Orphaned and injured African wildlife, power cuts, bush fires and hundreds of waggly tails – it’s all in a day’s work for the Twala Trust’s irrepressible Sarah Carter. She tells Ashley Davies all about it.
Many of us know what it’s like to be woken up by a hungry cat or two – and possibly spending anxious time and money at the vet with a poorly pup. Think that’s involving? Now imagine waking up to a day that involves taking care of lions, monkeys, birds and more besides, in one of the poorest and most chaotic countries on the planet. Welcome to the world of Sarah Carter, who runs the Twala Trust animal sanctuary in Zimbabwe.
What does Twala do?
The Twala Trust is a dedicated African animal sanctuary. We offer safe haven to any animal in need, from lions to parrots, and everything in between. We have a rehabilitation centre where injured wildlife receives specialised care prior to their return to the wild.
A current, and challenging, patient is George the African rock python who is not at all appreciative of our eight-month intensive treatment of a debilitating infection that involves us having to give him warm baths every day. He will return to the wild soon and we will all be very happy!
We also run educational conservation programmes for Zimbabwean children, teaching them about the value of wildlife and also how to take care of their own pets and livestock.
We work with organisations such as Zimbabwe Parks and Wildlife Management Authority and the SPCA as well as vets, all of whom will send animals in need of care to us. The general public also bring animals in. We rescue animals from all over Zimbabwe. Many are ill, injured or orphaned. Some are victims of poachers or come from commercial wildlife parks where they have been exploited and abused. Others, including some of our lions, are former pets.
My husband, Dr Vinay Ramlaul, is our resident vet and many of the animals at Twala got a second chance at the life they so deserve thanks to his care. We also have 14 dedicated staff members who work long hours under some very difficult and challenging conditions to make sure the animals are safe, happy and well cared for.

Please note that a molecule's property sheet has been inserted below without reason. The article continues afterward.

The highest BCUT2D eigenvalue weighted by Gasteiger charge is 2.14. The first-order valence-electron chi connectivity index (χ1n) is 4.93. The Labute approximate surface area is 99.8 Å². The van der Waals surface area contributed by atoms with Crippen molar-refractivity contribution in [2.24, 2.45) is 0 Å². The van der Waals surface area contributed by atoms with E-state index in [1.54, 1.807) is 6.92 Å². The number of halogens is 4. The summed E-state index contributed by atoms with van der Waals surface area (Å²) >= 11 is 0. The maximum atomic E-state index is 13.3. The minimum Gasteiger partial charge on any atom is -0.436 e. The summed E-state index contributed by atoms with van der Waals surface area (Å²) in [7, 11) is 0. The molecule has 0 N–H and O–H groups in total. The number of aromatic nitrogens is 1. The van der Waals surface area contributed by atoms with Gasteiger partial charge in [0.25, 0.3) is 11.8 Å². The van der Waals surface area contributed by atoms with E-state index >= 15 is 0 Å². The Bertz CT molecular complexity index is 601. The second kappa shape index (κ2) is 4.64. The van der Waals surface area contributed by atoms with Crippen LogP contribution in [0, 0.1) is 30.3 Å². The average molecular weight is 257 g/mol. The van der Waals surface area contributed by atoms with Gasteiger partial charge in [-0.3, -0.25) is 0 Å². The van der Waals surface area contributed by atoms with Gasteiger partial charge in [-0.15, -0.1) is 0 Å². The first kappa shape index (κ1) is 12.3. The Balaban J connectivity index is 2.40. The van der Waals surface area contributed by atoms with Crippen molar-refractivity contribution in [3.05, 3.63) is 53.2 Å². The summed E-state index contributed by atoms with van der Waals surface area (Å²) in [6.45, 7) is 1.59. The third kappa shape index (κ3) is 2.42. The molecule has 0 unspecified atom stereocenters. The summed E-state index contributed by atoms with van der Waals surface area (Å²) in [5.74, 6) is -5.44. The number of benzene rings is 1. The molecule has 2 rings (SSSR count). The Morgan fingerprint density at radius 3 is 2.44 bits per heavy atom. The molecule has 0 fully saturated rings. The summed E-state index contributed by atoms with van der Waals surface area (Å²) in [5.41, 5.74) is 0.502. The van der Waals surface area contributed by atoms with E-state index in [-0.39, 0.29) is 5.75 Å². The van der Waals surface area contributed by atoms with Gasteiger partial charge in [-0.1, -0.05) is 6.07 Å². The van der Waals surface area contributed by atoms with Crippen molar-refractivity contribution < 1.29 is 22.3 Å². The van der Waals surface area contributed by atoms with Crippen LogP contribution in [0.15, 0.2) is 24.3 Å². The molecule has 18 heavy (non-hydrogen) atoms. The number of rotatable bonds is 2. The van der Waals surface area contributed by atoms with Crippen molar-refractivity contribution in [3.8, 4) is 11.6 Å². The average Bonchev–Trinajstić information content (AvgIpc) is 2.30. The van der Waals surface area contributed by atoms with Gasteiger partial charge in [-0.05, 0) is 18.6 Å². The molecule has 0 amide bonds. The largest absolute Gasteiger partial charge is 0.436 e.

How did it all start?
The Trust was set up in 2012 to create a permanent safe haven for an increasing number of animals in need. Twala means ‘to uplift’ in a local dialect, and the sanctuary is named in honour of a truly inspirational caracal that I rescued from a breeder as a kitten.
What are the biggest challenges?
Running an animal sanctuary in a third-world country takes a judicious mix of optimism, pragmatism, determination, a sense of humour and a good dose of lunacy. The biggest challenge to me personally is staying positive and maintaining my belief that even saving one animal makes a difference, when we are faced with sometimes overwhelming numbers of animals in need.
“We live in one of the poorest and most chaotic countries in the world but every single day someone does something kind and generous to help our rescued animals.”
The biggest challenge in terms of practicalities is juggling everything that needs to be done in a day – we could be heading off on a cross-country rescue where we will need half the staff to help load and monitor animals, but the hundreds of birds and animals at Twala still need their daily feeding, cleaning and care.
We constantly have vehicles on the road, hauling food and equipment; we constantly have new arrivals coming in, often with little or no notice, the phones ring incessantly and there are unexpected dramas every day – sick animals, power outages, bush fires, flash floods, rabid dogs. There’s really never a dull moment.
What are your favourite animals?
This is an interesting emotional mix in my heart as I started off my life as an animal carer by looking after a number of African cats such as lions, leopards, caracal and serval cats. These cats still claim a huge amount of my time and my heart and I try wherever possible to educate people about the evils of breeding lions and other big cats in captivity and the horrific exploitation of captive lions whose cubs are taken away from them for the extremely cruel and unethical practice of cub petting and walking with lions.